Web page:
The ** operator is a recursive globbing operator. If you use the command in a shell that supports it (such as zsh), it will work properly. – zebediah49 Sep 2 '11 at 19:18
readlink -f filename 

gives the full absolute path. but if the file is a symlink, u'll get the final resolved name.

Nice. Does not work on the BSD Variant of readlink (i.e Mac).I use gnucoreutils on mac. And hence can use greadlink which works with the above solution. – sheki Aug 17 '11 at 10:29
No go on Mac OS X. – Andrew Lazarus Apr 17 '13 at 18:47
lspwd() { for i in $@; do ls -d -1 $PWD/$i; done }
this is not recursive. – oligofren Jun 18 '12 at 17:03

The $PWD is a good option by Matthew above. If you want find to only print files then you can also add the -type f option to search only normal files. Other options are "d" for directories only etc. So in your case it would be (if i want to search only for files with .c ext):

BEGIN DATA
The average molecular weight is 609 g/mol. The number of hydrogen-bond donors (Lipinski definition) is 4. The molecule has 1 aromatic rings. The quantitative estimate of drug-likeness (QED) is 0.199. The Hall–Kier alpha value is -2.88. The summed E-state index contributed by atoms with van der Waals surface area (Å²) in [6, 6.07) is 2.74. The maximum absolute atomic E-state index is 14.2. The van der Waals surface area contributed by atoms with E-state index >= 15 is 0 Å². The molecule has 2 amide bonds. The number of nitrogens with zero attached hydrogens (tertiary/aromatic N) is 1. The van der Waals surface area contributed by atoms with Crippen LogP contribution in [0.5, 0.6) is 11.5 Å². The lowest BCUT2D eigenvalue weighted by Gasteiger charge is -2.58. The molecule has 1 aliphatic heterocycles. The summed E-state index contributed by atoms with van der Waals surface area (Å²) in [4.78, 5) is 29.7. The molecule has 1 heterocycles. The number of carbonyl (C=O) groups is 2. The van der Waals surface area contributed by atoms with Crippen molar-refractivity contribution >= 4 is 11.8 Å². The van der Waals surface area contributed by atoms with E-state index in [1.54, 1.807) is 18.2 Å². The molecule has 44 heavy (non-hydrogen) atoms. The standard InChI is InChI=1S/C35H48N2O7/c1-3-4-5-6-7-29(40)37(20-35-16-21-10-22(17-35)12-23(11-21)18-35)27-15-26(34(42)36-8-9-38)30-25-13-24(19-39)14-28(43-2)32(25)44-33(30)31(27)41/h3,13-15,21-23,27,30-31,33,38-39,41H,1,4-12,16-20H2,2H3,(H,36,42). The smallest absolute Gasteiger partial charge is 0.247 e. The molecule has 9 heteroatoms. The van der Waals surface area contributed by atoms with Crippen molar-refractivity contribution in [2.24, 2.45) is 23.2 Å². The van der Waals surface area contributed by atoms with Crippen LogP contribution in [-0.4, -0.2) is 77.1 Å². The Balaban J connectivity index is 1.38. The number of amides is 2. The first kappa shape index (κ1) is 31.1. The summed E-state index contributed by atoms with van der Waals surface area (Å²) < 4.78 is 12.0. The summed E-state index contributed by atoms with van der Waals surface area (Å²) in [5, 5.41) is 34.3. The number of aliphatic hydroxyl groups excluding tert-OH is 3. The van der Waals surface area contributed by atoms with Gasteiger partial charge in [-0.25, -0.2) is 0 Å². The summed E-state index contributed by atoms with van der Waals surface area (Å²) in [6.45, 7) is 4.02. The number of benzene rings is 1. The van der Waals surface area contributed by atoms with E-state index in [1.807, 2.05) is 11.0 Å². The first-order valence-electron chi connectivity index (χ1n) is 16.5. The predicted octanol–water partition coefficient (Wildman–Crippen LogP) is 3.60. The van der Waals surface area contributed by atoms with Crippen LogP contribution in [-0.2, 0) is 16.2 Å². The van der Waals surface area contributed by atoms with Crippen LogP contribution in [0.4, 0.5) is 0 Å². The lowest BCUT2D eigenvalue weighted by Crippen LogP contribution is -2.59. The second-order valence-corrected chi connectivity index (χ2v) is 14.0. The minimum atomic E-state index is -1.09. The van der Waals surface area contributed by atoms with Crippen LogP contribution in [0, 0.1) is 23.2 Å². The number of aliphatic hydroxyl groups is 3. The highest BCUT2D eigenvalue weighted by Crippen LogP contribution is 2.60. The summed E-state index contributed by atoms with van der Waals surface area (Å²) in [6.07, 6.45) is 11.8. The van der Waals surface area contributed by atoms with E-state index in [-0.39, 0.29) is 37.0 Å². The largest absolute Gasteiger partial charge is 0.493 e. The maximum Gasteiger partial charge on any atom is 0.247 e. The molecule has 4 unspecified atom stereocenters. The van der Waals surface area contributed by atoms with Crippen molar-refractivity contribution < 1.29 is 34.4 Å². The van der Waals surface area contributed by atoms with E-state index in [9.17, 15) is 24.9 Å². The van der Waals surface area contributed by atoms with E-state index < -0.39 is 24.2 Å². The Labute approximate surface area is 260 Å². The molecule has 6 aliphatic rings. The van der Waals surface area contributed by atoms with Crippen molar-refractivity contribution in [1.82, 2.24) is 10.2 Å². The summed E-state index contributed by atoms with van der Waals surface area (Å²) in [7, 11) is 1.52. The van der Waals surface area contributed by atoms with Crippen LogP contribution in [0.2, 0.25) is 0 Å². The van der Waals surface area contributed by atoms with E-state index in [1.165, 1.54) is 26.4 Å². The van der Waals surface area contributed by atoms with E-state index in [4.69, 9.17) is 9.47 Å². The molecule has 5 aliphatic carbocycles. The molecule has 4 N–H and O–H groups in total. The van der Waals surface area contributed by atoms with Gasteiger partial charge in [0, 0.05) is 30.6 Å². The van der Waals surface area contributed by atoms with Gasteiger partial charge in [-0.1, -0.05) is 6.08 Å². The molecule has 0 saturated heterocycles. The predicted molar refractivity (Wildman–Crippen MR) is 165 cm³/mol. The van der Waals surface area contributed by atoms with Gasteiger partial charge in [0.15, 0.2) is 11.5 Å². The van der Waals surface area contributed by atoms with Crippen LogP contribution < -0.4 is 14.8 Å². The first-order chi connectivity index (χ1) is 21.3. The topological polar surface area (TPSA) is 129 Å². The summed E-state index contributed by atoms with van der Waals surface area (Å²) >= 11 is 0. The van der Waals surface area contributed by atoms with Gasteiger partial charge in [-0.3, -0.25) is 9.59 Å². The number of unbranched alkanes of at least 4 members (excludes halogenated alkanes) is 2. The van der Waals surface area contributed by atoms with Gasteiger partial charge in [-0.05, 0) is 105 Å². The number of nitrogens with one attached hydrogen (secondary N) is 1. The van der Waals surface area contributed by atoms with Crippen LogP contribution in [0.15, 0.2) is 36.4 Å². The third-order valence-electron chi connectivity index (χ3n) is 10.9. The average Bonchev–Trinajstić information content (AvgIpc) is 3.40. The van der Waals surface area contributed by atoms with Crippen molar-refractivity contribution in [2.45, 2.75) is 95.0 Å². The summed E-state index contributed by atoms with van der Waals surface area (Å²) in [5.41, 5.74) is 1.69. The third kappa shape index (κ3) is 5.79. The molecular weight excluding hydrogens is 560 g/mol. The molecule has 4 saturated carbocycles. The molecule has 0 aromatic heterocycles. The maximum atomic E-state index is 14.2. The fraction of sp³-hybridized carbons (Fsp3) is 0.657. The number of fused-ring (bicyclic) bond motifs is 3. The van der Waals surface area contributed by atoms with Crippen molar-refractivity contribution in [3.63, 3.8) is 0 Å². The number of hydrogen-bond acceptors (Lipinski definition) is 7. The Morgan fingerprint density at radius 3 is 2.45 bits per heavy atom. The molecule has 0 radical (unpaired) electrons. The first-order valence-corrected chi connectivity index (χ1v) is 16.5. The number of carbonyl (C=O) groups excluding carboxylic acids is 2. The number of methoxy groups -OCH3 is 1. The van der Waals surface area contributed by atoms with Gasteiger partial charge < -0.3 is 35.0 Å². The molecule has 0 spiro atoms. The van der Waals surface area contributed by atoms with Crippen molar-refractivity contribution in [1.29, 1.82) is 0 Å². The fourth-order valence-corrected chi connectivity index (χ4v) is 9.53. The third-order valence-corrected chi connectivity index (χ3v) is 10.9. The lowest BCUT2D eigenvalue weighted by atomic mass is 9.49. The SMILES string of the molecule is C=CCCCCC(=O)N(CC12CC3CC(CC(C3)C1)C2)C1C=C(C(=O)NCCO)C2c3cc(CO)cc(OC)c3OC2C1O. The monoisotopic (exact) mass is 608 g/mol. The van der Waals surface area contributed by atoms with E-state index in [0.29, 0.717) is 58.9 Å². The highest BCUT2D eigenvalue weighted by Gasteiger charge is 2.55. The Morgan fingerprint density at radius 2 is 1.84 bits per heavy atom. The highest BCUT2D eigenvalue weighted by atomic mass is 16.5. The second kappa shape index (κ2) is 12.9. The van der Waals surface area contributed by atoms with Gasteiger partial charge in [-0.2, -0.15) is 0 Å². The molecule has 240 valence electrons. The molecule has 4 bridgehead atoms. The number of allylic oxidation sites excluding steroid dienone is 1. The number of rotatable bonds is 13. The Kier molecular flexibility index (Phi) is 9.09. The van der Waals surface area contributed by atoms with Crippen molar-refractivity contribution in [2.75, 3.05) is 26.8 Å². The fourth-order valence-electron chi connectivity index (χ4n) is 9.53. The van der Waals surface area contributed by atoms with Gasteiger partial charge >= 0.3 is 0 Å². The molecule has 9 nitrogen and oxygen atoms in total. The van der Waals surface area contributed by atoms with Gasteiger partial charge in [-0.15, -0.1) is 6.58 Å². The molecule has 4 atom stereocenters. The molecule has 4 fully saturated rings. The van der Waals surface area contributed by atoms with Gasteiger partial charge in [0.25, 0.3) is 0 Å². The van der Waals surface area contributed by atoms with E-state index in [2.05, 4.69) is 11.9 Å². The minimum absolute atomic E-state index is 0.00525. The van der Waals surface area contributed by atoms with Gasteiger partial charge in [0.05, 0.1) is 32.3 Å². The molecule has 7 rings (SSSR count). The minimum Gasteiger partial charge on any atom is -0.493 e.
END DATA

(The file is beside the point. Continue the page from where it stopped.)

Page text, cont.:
find $PWD -type f -name "*.c" 

or if you want all files:

find $PWD -type f

Note: You can't make an alias for the above command, because $PWD gets auto-completed to your home directory when the alias is being set by bash.

Actually, -d doesn't mean only directories - it means it treats directories like files. So if you ls -d /home, you'll get back "/home", not a listing of what's in /home. – Travis Mar 4 '12 at 21:40
@Travis: he was talking about the option to find, not ls. In his case "find / -type d" would find only directories - as he said. – oligofren Jun 18 '12 at 17:04

Not the answer you're looking for? Browse other questions tagged or ask your own question.